Paramount Pictures

The 20 Best Film Scenes of 2016
The 20 Best Film Scenes of 2016

Cosmos, Linguistic Nonsense

There’s a rare moment in Cosmos when, for nearly five unbroken minutes, Andrzej Zulawski’s aerobic camera finally stops moving. Witold (Jonathan Genet) is in the middle of one his paranoid meltdowns when Léon (Jean-François Balmer), the head of the country house that the vacationing writer is staying at, proposes a seaside getaway. Léon has already shown a proclivity for nonsensical verbal embellishments but here, with Balmer seemingly caught off guard by Zulawski’s refusal to call “cut,” starts emphatically adlibbing until nothing he’s saying bears any resemblance to the French language. It’s a hell of showcase for Balmer, as well as the funniest scene in the career of a filmmaker rarely recognized for his sense of humor. Lund

The 20 Best Film Scenes of 2016

Elle, The Storm

Elle is all about thwarting audience expectations and upending politically correct sexual mores. So it’s no surprise that during the film’s most traditionally romantic scenario, there’s no sexual consummation. With a storm lashing the shutters against Michelle’s windows and the wind throwing her and Patrick’s bodies against one another, the pair turns down the opportunity to act on their obvious mutual attraction, as both need far more sinister scenarios to get off. Elle’s sensitive portrayal of Michelle and Patrick’s dangerous erotic desires and refusal to see their relationship as merely pathological makes the film a true 21st-century romance. Oleg Ivanov

The 20 Best Film Scenes of 2016

The Fits, The Bridge Dance

Two gyms, both inside the same community center, figure prominently in Anna Rose Holmer’s The Fits, each one an affirmation of rigid social hierarchy. Boys box in one, while the all-female members of the Lionesses dance group work on their moves next door. Pre-teen tomboy Toni (Royalty Hightower) hangs out inside each gym, almost ritualistically jumping back and forth between the two spaces in what comes to reflect her grappling with identity. In the film’s most striking scene, Toni’s dance-cum-shadowboxing performance on a bridge is understood as a resistance to strictly defined gender roles—which is to say, her acceptance of herself as her own unique person. Greene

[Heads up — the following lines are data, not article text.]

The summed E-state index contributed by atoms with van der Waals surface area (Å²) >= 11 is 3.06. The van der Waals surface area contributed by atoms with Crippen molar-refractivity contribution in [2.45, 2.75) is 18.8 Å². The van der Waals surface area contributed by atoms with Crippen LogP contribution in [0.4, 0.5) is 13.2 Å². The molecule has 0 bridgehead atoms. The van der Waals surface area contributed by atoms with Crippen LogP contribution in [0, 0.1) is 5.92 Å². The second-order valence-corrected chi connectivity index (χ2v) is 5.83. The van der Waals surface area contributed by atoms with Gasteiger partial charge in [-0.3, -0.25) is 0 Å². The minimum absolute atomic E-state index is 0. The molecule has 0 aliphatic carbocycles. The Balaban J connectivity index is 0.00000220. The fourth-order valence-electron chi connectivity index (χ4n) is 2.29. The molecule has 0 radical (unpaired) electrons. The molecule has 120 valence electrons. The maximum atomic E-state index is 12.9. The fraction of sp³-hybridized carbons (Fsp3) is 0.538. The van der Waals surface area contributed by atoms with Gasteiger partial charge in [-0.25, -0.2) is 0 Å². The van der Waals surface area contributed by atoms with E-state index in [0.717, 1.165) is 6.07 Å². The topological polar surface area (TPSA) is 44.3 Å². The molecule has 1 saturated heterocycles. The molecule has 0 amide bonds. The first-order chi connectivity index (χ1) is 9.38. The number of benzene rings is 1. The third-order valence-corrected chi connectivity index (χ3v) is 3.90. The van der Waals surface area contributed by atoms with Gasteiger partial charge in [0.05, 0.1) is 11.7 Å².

The 20 Best Film Scenes of 2016

Happy Hour, The Workshop

The marathon communication workshop from Ryusuke Hamaguchi’s Happy Hour, from the none-too-successful mind readings to the striking moment where a chair appears to defy gravity by balancing on one of its legs, is a distillation of the humor, awkwardness, and gentle surrealism of the film itself. When it comes to their many issues, the film’s main quartet of friends frequently fail to meet on the same level despite their best intentions, and the nontraditional, sometimes laughable nature of the exercises in this scene beg the question: What is the right way to communicate? Greene

The 20 Best Film Scenes of 2016

Hell or High Water, Final Confrontation

David Mackenzie’s Hell or High Water ends on an inconclusively pregnant note that affirms its allegiance to the writing of Cormac McCarthy, though the derivations are forgivable for the laudably submerged acting of Jeff Bridges and Chris Pine. The poignancy of this finale resides in how the characters are understood to find, in their blooming bitterness, a kinship that will nevertheless fail to halt the flow of violence. Bowen